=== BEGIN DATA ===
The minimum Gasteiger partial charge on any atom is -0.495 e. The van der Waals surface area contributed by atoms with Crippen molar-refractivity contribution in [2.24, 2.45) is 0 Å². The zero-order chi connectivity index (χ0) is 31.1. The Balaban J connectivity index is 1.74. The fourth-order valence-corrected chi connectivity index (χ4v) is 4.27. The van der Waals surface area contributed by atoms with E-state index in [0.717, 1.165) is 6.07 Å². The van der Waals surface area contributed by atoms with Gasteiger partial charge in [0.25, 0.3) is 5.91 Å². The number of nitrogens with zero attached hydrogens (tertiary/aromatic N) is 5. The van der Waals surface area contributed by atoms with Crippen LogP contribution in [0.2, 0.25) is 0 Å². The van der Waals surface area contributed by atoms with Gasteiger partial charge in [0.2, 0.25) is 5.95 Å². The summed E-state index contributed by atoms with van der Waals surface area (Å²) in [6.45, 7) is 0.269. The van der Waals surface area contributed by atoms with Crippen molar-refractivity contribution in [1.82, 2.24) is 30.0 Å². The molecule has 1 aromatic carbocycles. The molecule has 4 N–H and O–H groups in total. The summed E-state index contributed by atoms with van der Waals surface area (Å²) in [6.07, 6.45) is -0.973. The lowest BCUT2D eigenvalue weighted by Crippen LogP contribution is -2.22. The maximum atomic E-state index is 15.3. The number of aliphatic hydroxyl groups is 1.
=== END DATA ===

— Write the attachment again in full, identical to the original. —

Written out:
The minimum Gasteiger partial charge on any atom is -0.495 e. The van der Waals surface area contributed by atoms with Crippen molar-refractivity contribution in [2.24, 2.45) is 0 Å². The zero-order chi connectivity index (χ0) is 31.1. The Balaban J connectivity index is 1.74. The fourth-order valence-corrected chi connectivity index (χ4v) is 4.27. The van der Waals surface area contributed by atoms with E-state index in [0.717, 1.165) is 6.07 Å². The van der Waals surface area contributed by atoms with Gasteiger partial charge in [0.25, 0.3) is 5.91 Å². The number of nitrogens with zero attached hydrogens (tertiary/aromatic N) is 5. The van der Waals surface area contributed by atoms with Crippen LogP contribution in [0.2, 0.25) is 0 Å². The van der Waals surface area contributed by atoms with Gasteiger partial charge in [0.2, 0.25) is 5.95 Å². The summed E-state index contributed by atoms with van der Waals surface area (Å²) in [6.45, 7) is 0.269. The van der Waals surface area contributed by atoms with Crippen molar-refractivity contribution in [1.82, 2.24) is 30.0 Å². The molecule has 1 aromatic carbocycles. The molecule has 4 N–H and O–H groups in total. The summed E-state index contributed by atoms with van der Waals surface area (Å²) in [6.07, 6.45) is -0.973. The lowest BCUT2D eigenvalue weighted by Crippen LogP contribution is -2.22. The maximum atomic E-state index is 15.3. The number of aliphatic hydroxyl groups is 1.